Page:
We lived in the same dorm and dated for about 6 months before he went back to Japan.I followed him for a 15 month study abroad in Japan (I had already planned to study in Japan, dating him extended my study abroad by about 4 months).If you're anything like us, you're constantly at a loss for new and interesting date ideas.Seriously, we love dinner and a movie as much as the next girl but every now and then you need something a little more exciting.If you can’t – just keep the date you get to see them again someone in plain view (like taped to the back of your door or on the refrigerator). Every time you visit each other, the cycle repeats from step 1. Final thoughts: Relationships are not easy, but long-distance relationships are especially challenging. I’ve been in a failed long-distance relationship (where I was putting in more effort than he was) and it was incredibly frustrating and painful. I understand not wanting to break up because you love them, but you have to realize that every day they spend in a long-distance relationship, they are sacrificing opportunities (job, friends, potential lovers) to stay with you.If you really love each other and are 100% committed to making it work, regardless of the cost, then you have hope. My failed long-distance relationship only lasted about a month and a half and the entire time I thought there was something wrong with me.I don’t have energy for him, I don’t want him to see me because I feel useless, or maybe I feel like I don’t have time.Skyping becomes something I dread doing, instead of what used to be the highlight of my day (earlier in step 3). One or both parties start to replace their significant other with something (another person, a hobby, or extra work). Resentment causes fighting and even more depression.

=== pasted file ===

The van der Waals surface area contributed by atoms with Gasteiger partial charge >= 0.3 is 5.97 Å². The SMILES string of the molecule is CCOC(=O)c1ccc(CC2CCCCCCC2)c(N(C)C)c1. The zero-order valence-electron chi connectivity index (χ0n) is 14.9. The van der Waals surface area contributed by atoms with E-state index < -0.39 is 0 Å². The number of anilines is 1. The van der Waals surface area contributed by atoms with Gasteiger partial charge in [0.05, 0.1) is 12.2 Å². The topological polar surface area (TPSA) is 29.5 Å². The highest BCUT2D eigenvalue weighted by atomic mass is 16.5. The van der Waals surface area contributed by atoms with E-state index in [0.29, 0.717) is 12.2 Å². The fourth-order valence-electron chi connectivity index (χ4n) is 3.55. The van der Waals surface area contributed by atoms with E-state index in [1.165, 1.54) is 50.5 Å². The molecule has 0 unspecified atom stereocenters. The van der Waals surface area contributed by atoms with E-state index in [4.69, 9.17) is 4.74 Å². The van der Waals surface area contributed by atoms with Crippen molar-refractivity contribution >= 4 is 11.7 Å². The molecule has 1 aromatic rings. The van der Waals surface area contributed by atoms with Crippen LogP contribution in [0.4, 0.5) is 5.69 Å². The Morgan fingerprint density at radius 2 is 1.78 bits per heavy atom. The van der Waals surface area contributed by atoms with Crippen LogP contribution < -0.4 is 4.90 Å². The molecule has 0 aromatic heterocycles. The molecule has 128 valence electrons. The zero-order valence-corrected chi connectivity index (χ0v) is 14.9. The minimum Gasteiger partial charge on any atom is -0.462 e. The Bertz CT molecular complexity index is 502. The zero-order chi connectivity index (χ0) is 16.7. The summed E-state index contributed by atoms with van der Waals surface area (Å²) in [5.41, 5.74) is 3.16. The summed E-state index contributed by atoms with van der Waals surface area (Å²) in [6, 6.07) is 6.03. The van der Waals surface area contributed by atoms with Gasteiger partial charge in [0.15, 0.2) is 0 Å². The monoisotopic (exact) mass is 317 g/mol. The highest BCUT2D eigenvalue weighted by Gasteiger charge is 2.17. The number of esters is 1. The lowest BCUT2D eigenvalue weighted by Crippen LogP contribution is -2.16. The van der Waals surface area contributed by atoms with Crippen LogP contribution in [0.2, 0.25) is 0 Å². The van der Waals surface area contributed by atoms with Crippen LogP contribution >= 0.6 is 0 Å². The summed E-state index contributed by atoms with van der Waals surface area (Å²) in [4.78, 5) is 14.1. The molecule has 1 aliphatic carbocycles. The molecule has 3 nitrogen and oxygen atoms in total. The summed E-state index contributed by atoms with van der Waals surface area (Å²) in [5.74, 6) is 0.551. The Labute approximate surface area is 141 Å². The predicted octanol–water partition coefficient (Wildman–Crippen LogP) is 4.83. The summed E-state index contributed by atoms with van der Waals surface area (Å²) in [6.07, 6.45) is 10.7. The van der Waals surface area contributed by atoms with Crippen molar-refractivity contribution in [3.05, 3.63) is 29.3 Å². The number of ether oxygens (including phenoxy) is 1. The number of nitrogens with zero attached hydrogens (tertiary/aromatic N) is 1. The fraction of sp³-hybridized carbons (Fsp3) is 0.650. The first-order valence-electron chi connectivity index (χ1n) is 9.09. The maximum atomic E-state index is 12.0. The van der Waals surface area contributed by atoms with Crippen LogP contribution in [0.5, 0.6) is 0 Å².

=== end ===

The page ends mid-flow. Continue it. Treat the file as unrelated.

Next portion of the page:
But you also can’t stop loving someone just because they live too far away. It always hits me the hardest when my fiancé’s bus pulls away. The basic gist of replacement is that you’ve gotten tired of that hole in your heart, so you try to use all that frustration, depression, and loneliness and turn it into something productive.
I swore never to do another long-distance relationship…
and then I met my fiancé, a Japanese student studying abroad at my college for a year.
The best way to keep a long-distance relationship strong is to talk on the phone with your boyfriend while you’re both doing the same thing.
Watch a movie or TV show at the same time and share your reactions over the phone.
Keeping Communication Strong Sharing Your Life at a Distance Community Q&A Maintaining a long-distance relationship requires patience, creativity and a lot of trust.